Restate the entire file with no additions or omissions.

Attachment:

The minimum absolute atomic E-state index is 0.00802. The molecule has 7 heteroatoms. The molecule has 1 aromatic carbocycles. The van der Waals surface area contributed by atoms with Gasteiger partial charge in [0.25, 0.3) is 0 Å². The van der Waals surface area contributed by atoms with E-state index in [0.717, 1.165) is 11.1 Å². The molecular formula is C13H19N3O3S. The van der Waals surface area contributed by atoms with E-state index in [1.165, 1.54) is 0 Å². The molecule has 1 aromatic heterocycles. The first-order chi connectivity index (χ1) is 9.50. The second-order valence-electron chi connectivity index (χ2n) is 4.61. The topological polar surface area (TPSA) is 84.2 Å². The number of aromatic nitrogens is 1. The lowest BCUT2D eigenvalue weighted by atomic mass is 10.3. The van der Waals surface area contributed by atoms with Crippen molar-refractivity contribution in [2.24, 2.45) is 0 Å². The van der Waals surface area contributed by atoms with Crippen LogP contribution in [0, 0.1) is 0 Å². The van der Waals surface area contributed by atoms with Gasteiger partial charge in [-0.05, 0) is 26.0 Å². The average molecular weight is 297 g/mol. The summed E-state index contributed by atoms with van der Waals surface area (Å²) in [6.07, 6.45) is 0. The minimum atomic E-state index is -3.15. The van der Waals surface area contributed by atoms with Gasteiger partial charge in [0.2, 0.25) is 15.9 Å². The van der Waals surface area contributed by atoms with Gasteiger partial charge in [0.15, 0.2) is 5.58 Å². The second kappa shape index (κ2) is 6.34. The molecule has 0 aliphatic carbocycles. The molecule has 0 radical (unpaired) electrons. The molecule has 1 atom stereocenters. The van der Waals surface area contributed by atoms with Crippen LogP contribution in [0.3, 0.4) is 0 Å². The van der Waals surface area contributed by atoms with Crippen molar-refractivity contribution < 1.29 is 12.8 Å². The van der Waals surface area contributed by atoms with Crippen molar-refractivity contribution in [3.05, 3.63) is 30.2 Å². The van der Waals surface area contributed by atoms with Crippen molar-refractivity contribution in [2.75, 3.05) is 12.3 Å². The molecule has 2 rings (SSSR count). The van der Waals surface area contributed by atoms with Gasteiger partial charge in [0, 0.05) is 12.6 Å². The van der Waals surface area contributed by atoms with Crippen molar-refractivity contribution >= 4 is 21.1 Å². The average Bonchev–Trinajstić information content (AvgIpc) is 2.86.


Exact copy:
The minimum absolute atomic E-state index is 0.00802. The molecule has 7 heteroatoms. The molecule has 1 aromatic carbocycles. The van der Waals surface area contributed by atoms with Gasteiger partial charge in [0.25, 0.3) is 0 Å². The van der Waals surface area contributed by atoms with E-state index in [0.717, 1.165) is 11.1 Å². The molecular formula is C13H19N3O3S. The van der Waals surface area contributed by atoms with E-state index in [1.165, 1.54) is 0 Å². The molecule has 1 aromatic heterocycles. The first-order chi connectivity index (χ1) is 9.50. The second-order valence-electron chi connectivity index (χ2n) is 4.61. The topological polar surface area (TPSA) is 84.2 Å². The number of aromatic nitrogens is 1. The lowest BCUT2D eigenvalue weighted by atomic mass is 10.3. The van der Waals surface area contributed by atoms with Crippen molar-refractivity contribution in [2.24, 2.45) is 0 Å². The van der Waals surface area contributed by atoms with Crippen LogP contribution in [0, 0.1) is 0 Å². The van der Waals surface area contributed by atoms with Gasteiger partial charge in [-0.05, 0) is 26.0 Å². The average molecular weight is 297 g/mol. The summed E-state index contributed by atoms with van der Waals surface area (Å²) in [6.07, 6.45) is 0. The minimum atomic E-state index is -3.15. The van der Waals surface area contributed by atoms with Gasteiger partial charge in [0.2, 0.25) is 15.9 Å². The van der Waals surface area contributed by atoms with Gasteiger partial charge in [0.15, 0.2) is 5.58 Å². The second kappa shape index (κ2) is 6.34. The molecule has 0 aliphatic carbocycles. The molecule has 0 radical (unpaired) electrons. The molecule has 1 atom stereocenters. The van der Waals surface area contributed by atoms with Crippen LogP contribution in [0.3, 0.4) is 0 Å². The van der Waals surface area contributed by atoms with Crippen molar-refractivity contribution < 1.29 is 12.8 Å². The van der Waals surface area contributed by atoms with Crippen molar-refractivity contribution in [3.05, 3.63) is 30.2 Å². The van der Waals surface area contributed by atoms with Crippen molar-refractivity contribution in [2.75, 3.05) is 12.3 Å². The molecule has 2 rings (SSSR count). The van der Waals surface area contributed by atoms with Gasteiger partial charge in [0, 0.05) is 12.6 Å². The van der Waals surface area contributed by atoms with Crippen molar-refractivity contribution >= 4 is 21.1 Å². The average Bonchev–Trinajstić information content (AvgIpc) is 2.86.